For 62.5% of the considered subjects, there exist plausible patches having different average gas consumption.
|Name of contract||# plausible patches||
|Classy Coin Airdrop||5||1||1|
Answer to RQ3: Different plausible patches can yield various average gas consumption for fixing the same vulnerabilities. We should therefore attempt to guide the search towards more gas-efficient plausible patches besides considering their correctness.
During the patch generation process, we have integrated our proposed gas comparative approach to compare the relative gas usage of generated patches. The relative gas dominance relationship is then used in the genetic patch generation process as a guidance to generate a potentially gas optimised patch. To evaluate systematically the effectiveness of the gas usage objective in producing low-cost patches, we run our repair algorithm on the selected vulnerable smart contracts under two different settings: the first setting is when the the gas ranking objective is active (done in RQ8) and the second setting is when the gas ranking objective is deactivated. The first setting is a reuse of patches generated in RQ8 while the second setting is additional runs with repeating factor of five and timeout of one hour. Later, we run all patches generated in both settings on our generated test cases and collect the average runtime gas usage of each setting. For consistent and fair comparison, we only consider patches fixing all vulnerabilities. Different from RQ 8 and RQ8, this RQ attempts to expose the change in average gas consumption for the previous usages of the contracts to infer practical gas cost changes.
Table 7 shows the summary of average gas usage of patches generated with and without the gas objective being activated. Subjects that plausible patches could not be generated within time limit (1 hour) are omitted for consideration of this RQ. Overall, 6 out of 8 subjects among subjects for which both settings can generate plausible patches (75%), the gas objective is effective to reduce the average cost of the patches by up to 9.31% for our subjects. Two subjects (Autonio ICO and Classy Coin Airdrop) do not have varied average gas usage between patches generated in two settings. One subject (MXToken Crowdsale) does not have plausible patch generated where the gas objective is deactivated in the five repeated runs. In addition, we have also done careful profiling of the algorithm exposing the fact that gas ranking has frequently been the determining factor of patch rankings during the repair process of the selected subjects even though the gas objective is employed as a secondary objective.
|Name of contract||
|Autonio ICO||87092.2||87092.2 (0%)|
|Banana Coin||72535.1||72542.3 (0.01%)|
|XGold Coin||46154.6||49296.3 (6.37%)|
|Hodbo Crowdsale||38848.3||38848.6 (0%)|
|Classy Coin Airdrop||72810.5||72810.5 (0%)|
|HDL Presale||48536.6||48536.525 (0%)|
|Privatix Presale||40323.7||44464.46 (9.31%)|
|MXToken Crowdsale||43247.4||No patch generated|
Answer to RQ4: When enabling the gas objective during the patch generation process we observed that the average gas consumption of generated patches of four vulnerable contracts has been reduced comparing to the setting in which the gas objective was disabled. We observed also that the average gas of two subjects has been considerably reduced when enabling the gas objective, where the average gas of the patched version of XGold Coin contract has been reduced by and the average gas of the patched version of Privatix Presale contract has been reduced by . This is a considerable amount of reduction as gas costs real money.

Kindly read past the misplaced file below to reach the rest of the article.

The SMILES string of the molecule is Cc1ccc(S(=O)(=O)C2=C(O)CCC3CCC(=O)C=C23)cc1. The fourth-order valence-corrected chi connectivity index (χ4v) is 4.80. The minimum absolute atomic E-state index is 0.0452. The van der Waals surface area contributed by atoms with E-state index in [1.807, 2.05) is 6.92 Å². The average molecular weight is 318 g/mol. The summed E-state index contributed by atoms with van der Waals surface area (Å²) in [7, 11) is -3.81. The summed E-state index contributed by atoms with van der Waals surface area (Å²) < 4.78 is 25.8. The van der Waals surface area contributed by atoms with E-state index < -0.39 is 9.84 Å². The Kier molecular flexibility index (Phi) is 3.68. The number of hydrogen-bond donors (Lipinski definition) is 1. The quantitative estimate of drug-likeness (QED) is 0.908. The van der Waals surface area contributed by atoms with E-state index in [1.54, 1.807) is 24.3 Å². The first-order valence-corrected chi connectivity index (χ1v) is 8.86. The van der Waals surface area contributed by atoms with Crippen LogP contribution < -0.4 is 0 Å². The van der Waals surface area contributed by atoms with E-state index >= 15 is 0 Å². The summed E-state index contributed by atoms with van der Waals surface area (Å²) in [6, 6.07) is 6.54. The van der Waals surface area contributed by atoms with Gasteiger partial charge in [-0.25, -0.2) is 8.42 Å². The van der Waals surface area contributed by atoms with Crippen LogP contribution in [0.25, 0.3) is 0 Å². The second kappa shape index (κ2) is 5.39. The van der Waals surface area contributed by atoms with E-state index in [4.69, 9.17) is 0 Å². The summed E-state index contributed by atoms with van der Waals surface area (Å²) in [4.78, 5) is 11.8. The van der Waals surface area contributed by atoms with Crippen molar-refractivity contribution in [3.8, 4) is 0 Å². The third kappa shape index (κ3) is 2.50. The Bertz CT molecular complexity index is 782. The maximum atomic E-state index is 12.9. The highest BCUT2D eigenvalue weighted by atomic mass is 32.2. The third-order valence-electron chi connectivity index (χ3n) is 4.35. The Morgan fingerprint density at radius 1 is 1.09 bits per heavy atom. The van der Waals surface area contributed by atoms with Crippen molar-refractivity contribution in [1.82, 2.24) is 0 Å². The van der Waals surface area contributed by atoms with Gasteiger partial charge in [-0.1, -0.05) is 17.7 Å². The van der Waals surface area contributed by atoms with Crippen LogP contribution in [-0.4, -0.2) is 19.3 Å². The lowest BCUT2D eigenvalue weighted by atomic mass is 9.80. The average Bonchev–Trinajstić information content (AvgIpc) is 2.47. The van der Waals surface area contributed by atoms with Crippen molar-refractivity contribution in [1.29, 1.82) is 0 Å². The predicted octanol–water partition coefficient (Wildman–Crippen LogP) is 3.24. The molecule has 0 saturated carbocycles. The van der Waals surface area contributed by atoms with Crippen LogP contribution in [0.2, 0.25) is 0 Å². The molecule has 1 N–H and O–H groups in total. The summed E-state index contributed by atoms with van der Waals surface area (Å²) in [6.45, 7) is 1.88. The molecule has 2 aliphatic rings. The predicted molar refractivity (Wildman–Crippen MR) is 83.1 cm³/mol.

Allocating or estimating a feasible time budget to a genetic repair algorithm is an interesting open problem. It is crucial as it affects the capability of the algorithm in generating plausible patches for a given vulnerable contract. There are some key factors that should be taken into consideration in order to allocate a feasible time budget to our repair algorithm including: (i) the size of the test suite, (ii) the complexity of the contact (i.e., larger contracts may take longer time to be analyzed than smaller contracts), and (iii) the estimated size of the search space which in turn depends on the number of the mutation operators used by the algorithm and size of the original vulnerable contract. To address this research question, we choose to evaluate the algorithm under two different time budgets: the first is when we set the timeout to 30 minutes and the second is when we set the timeout to one hour. The goal is then to measure the number of vulnerable contracts that have been repaired under the two settings.
Table 8 shows the results of running the algorithm over the selected vulnerable smart contracts using two different values of the timeout parameter (30 minutes and 1 hour). As shown in the table, when setting the timeout parameter to 30 minutes the algorithm was able to generate plausible patches for 17 vulnerabilities out of the 48 detected ones, achieving a success rate of . On the other hand, when setting the timeout parameter to 1 hour the algorithm was able to generate plausible patches for 26 vulnerabilities, achieving a success rate of . While the amount of improvement on the repair rate looks somewhat small, it is very crucial as it shows that some vulnerabilities can be only repaired when increasing the timeout to 1 hour. This clearly demonstrates the impact of the timeout parameter on the effectiveness of the algorithm. However, since every detected vulnerability in a given vulnerable smart contract needs to be repaired and the fact that the size of the search space can be extremely huge, the time budget allocated to the algorithm can play a key role in the successful termination of the algorithm. The intuition behind this, is due to the observation that when increasing the time budget of the algorithm, we increase the size of the explored search space which in turn increases the probability of generating plausible patches. This also shows that the genetic algorithm may sometimes fail to produce plausible patches for detected vulnerabilities due to the infeasible allocation of the time budget.